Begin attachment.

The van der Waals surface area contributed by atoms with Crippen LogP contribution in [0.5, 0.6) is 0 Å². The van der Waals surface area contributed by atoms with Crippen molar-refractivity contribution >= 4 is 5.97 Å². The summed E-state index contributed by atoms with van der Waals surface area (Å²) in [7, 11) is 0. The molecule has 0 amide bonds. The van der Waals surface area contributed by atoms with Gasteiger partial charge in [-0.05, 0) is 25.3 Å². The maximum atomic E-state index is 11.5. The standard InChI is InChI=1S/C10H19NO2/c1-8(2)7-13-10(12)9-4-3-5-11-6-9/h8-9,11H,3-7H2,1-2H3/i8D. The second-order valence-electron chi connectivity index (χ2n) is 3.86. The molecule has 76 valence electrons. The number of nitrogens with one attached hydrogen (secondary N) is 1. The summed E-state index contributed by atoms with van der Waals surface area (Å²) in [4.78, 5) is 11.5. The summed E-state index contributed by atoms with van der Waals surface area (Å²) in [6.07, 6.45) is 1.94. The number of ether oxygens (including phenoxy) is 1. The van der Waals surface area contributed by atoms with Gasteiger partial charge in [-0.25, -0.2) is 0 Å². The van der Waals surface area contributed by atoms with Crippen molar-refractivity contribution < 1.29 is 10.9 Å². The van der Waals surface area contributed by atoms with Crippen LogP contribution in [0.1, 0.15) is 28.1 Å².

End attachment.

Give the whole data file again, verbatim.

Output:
The van der Waals surface area contributed by atoms with Crippen LogP contribution in [0.5, 0.6) is 0 Å². The van der Waals surface area contributed by atoms with Crippen molar-refractivity contribution >= 4 is 5.97 Å². The summed E-state index contributed by atoms with van der Waals surface area (Å²) in [7, 11) is 0. The molecule has 0 amide bonds. The van der Waals surface area contributed by atoms with Gasteiger partial charge in [-0.05, 0) is 25.3 Å². The maximum atomic E-state index is 11.5. The standard InChI is InChI=1S/C10H19NO2/c1-8(2)7-13-10(12)9-4-3-5-11-6-9/h8-9,11H,3-7H2,1-2H3/i8D. The second-order valence-electron chi connectivity index (χ2n) is 3.86. The molecule has 76 valence electrons. The number of nitrogens with one attached hydrogen (secondary N) is 1. The summed E-state index contributed by atoms with van der Waals surface area (Å²) in [4.78, 5) is 11.5. The summed E-state index contributed by atoms with van der Waals surface area (Å²) in [6.07, 6.45) is 1.94. The number of ether oxygens (including phenoxy) is 1. The van der Waals surface area contributed by atoms with Gasteiger partial charge in [-0.25, -0.2) is 0 Å². The van der Waals surface area contributed by atoms with Crippen molar-refractivity contribution < 1.29 is 10.9 Å². The van der Waals surface area contributed by atoms with Crippen LogP contribution in [0.1, 0.15) is 28.1 Å².